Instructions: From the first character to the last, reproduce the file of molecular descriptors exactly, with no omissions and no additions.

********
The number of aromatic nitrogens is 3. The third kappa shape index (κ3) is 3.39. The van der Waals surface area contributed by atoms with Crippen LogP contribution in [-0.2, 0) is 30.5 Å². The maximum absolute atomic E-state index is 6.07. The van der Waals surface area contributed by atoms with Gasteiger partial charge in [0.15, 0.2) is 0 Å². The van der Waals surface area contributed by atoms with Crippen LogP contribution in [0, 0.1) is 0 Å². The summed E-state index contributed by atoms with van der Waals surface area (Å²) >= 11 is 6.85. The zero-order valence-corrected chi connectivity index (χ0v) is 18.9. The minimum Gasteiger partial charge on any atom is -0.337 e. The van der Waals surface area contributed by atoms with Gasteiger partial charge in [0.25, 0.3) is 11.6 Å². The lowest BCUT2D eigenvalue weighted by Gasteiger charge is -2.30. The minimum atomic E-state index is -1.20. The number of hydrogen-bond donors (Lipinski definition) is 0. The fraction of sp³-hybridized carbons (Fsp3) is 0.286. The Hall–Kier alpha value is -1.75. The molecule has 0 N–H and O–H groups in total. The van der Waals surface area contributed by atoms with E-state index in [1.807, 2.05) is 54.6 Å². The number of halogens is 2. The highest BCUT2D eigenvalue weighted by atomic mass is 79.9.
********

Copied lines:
The number of aromatic nitrogens is 3. The third kappa shape index (κ3) is 3.39. The van der Waals surface area contributed by atoms with Crippen LogP contribution in [-0.2, 0) is 30.5 Å². The maximum absolute atomic E-state index is 6.07. The van der Waals surface area contributed by atoms with Gasteiger partial charge in [0.15, 0.2) is 0 Å². The van der Waals surface area contributed by atoms with Crippen LogP contribution in [0, 0.1) is 0 Å². The summed E-state index contributed by atoms with van der Waals surface area (Å²) >= 11 is 6.85. The zero-order valence-corrected chi connectivity index (χ0v) is 18.9. The minimum Gasteiger partial charge on any atom is -0.337 e. The van der Waals surface area contributed by atoms with Gasteiger partial charge in [0.25, 0.3) is 11.6 Å². The lowest BCUT2D eigenvalue weighted by Gasteiger charge is -2.30. The minimum atomic E-state index is -1.20. The number of hydrogen-bond donors (Lipinski definition) is 0. The fraction of sp³-hybridized carbons (Fsp3) is 0.286. The Hall–Kier alpha value is -1.75. The molecule has 0 N–H and O–H groups in total. The van der Waals surface area contributed by atoms with E-state index in [1.807, 2.05) is 54.6 Å². The number of halogens is 2. The highest BCUT2D eigenvalue weighted by atomic mass is 79.9.